The NFL's mobile streaming contract with Verizon expired following the 2021 season; it was reported that the league was preparing to paywall these rights (formerly housed with Yahoo! Sports) behind an in-house subscription service.[169][170] In July 2022, the NFL announced that NFL Game Pass would be replaced in the United States by NFL+, which will stream in-market games on mobile devices only, radio broadcasts for all games, most out-of-market preseason games, as well as on-demand programming from NFL Network and NFL Films. A premium tier of the service adds on-demand game replays and other viewing options.[171][172][173]

Personnel changes

With Brian Griese leaving ESPN for a coaching job with San Francisco,[174][175] on March 16, ESPN signed Joe Buck and Troy Aikman — who were Fox's lead commentary team for 20 seasons — to a multi-year deal to become the new lead commentators of Monday Night Football.[176][177] ESPN's previous MNF broadcasters Steve Levy and Louis Riddick, along with Dan Orlovsky, will continue as ESPN's secondary NFL broadcast team.[178] With Buck and Aikman's departure, Fox's #2 commentary team of Kevin Burkhardt and Greg Olsen have been promoted to the network's top pairing.[179]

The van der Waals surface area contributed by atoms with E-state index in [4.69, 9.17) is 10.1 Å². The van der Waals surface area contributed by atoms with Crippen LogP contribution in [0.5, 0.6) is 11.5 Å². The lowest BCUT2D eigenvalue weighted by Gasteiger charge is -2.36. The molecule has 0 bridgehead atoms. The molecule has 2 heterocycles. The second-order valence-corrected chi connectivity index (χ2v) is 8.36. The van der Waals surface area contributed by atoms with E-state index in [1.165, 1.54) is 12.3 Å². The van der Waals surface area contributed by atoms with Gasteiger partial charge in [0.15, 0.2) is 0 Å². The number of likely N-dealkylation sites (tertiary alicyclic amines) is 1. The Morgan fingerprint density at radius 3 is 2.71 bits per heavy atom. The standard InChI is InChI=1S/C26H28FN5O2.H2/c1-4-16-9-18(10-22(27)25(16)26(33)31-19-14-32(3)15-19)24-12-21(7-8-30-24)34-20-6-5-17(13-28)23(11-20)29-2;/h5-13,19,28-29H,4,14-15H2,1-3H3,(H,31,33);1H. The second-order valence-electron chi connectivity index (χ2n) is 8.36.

On March 23, Amazon announced that longtime NBC play-by-play announcer Al Michaels and ESPN college football analyst Kirk Herbstreit would serve as its lead broadcast team for Thursday Night Football.[180][181] Amazon later added ABC News reporter Kaylee Hartung as its sideline reporter. Mike Tirico—who had been NBC's secondary play-by-play announcer and Michaels' designated fill-in since joining the network in 2016[182][183]—will succeed Michaels as the lead commentator for Sunday Night Football, with Maria Taylor succeeding him as lead studio host[184] and Jason Garrett replacing Drew Brees on the Football Night in America panel.[185] Melissa Stark is also replacing Michele Tafoya as sideline reporter.[186] Amazon's studio panel will be led by Fox’s Charissa Thompson, with analysts Tony Gonzalez, Ryan Fitzpatrick, Richard Sherman, Aqib Talib, and Andrew Whitworth.[187]